I've written an article myself on the *philosophical* problems of Evolution, which most people seem totally oblivious to. As you noted in your post, one fundamental issue is how something can evolve into something else if the concept of substance/nature/essence doesn't *pre-exist* the evolving matter? In other words, you cannot build a house without a blue print that pre-exists the house. But Evolution says only matter exists, there is no spiritual realm, and thus no place for a blue-print to factor in. This means that matter can only go from one *blob* form to another *blob* form but cannot take on any actual consistent shape.

I look forward to reading your article when I get the chance!

Nick said...

Great article. I agree that it's almost as if the crisis in the Church (modernism particularly) goes hand in hand with the lax/favorable take on evolution. This plays right into the refusal to teach traditional, Thomist philosophy.

Anonymous said...

Thank you and Mr Larson for posting on this issue. That these ideas are floating at the highest levels of the church could be at least part of the reason for the disconnect between the hierarchy and the faithful. It is not just an issue between "Amchurch" and the "Vatican"

Vickie

I'm an Amateur Brain Surgeon said...

The first to do this was Fr. Alfred Loisy (1857-1940) who taught that the substance of the faith had formally since the apostolic times and believed that the Christ of Nicaea was substantially different from the historical Christ

In the first linked -EXCELLENT - piece, there is a word missing in that sentence.

Evolution and the putative ascent of man is the inverse of the truth. Adam was the smartest man who has ever lived and it has been downhill since his Fall.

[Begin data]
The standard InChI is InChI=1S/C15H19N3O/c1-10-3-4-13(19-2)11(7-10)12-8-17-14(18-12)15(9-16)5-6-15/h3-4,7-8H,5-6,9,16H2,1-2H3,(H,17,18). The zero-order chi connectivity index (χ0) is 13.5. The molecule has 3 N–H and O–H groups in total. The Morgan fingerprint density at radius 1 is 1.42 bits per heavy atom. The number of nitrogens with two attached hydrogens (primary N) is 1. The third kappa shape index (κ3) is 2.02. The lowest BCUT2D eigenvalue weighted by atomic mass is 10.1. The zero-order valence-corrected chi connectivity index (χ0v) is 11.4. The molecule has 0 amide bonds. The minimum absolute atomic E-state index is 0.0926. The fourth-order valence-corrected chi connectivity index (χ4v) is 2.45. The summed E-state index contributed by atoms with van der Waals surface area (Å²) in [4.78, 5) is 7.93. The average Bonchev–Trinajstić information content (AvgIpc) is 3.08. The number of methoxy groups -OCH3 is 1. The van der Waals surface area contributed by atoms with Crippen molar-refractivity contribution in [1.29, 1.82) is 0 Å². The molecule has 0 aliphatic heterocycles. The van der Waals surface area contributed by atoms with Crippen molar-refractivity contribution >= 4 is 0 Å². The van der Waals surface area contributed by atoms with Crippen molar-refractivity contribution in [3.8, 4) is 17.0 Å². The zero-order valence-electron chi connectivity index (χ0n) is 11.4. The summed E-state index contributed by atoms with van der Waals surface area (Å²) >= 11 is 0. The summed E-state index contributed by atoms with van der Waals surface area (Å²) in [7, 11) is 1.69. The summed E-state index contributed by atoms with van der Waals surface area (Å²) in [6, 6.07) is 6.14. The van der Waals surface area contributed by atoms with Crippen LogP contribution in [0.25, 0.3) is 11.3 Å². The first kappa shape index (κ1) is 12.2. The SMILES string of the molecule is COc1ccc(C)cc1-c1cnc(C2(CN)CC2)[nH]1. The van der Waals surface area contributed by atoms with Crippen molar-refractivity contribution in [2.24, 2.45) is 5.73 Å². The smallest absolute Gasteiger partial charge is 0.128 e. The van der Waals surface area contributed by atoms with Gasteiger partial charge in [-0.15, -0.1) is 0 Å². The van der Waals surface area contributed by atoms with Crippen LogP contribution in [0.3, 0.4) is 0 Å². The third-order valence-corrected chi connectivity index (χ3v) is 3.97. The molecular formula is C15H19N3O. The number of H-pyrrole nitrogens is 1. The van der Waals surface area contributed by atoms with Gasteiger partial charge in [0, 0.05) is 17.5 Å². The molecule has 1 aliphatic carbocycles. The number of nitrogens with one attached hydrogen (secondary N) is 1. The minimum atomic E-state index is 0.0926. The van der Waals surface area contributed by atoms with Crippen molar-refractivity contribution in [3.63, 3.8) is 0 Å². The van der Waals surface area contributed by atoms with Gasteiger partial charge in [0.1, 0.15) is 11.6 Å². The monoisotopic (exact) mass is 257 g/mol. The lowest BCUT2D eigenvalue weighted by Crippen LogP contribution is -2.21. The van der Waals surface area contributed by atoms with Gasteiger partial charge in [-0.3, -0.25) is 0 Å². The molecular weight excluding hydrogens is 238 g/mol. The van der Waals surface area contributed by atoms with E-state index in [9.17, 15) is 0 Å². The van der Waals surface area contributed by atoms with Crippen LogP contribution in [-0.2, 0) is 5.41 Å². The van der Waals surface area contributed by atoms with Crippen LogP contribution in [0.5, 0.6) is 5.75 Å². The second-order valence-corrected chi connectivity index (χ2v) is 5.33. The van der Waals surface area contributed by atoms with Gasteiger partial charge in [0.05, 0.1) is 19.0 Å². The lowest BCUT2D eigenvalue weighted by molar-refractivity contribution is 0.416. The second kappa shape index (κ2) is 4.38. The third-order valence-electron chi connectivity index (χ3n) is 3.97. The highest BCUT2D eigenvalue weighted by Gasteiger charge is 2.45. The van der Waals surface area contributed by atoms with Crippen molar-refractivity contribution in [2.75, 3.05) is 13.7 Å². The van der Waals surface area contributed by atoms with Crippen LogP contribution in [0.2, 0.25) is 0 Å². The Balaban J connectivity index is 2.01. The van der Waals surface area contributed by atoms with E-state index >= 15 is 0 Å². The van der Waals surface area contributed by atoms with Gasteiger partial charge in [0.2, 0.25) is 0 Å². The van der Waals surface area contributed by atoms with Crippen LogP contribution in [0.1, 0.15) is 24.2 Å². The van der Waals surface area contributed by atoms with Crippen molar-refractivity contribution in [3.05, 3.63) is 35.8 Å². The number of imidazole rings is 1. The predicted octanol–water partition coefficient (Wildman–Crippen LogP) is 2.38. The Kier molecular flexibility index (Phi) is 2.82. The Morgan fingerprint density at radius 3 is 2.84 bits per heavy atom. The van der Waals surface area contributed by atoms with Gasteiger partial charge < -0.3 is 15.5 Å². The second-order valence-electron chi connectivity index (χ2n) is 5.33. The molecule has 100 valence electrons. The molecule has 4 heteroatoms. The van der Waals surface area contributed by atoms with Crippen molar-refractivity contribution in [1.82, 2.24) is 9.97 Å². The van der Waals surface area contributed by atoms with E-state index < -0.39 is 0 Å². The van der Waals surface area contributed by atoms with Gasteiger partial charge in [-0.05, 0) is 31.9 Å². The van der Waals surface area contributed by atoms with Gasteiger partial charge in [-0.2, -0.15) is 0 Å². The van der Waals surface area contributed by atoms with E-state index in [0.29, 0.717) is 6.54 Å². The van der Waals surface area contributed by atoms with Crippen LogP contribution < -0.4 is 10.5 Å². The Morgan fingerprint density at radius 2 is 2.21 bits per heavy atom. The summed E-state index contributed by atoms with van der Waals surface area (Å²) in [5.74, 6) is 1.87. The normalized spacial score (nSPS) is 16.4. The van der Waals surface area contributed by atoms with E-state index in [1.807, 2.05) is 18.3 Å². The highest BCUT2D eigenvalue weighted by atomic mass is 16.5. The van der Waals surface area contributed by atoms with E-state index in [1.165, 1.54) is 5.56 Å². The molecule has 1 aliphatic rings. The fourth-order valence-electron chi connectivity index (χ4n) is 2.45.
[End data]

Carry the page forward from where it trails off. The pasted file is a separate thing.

O, and please tell me about evolution and how a pair of animals copulated resulting in the birth of a baby animal that had one or more organs neither "parent" had?

I mean, that is the essence of macro evolution.

I believe in micro evolution; the idea that St. Thomas Aquinas and Bill Marr are descendants of humans and not reptiles (OK, Bill Marr is a bad example)

Boniface said...

Thanks, Brain Surgeon. I fixed it. It is so hard in such a long article to not have typos.

Anonymous said...

A very detailed article.

I think it is also very appropriate to look at this subject and see how it can be backpeddled, as well.

Evolution is toast. The science is not there. In no area; genetics, paleontology, chemistry, biology, medicine, agriculture, in nothing does the science stand up.

Evolution is merely lingering as an after effect of the atheistic beliefs that infect the scientific community. If they don't have evolution, then they have a creator - one that might put demands upon them, and of course, they "will not serve."

Another issue, for the scientists, is that creation can not be studied. (The same applies to evolution, actually, but for different reasons.) So there will be no PhD's in any of the above areas (Dr. of Evolutionary Biology, etc.). So lots of scientists would lose there jobs, or get retrained as theologians! But that is an aside.

The interesting thing is what will the Church do when the theory of evolution final runs out of steam and is broadly regarded as the myth that it is?

Paul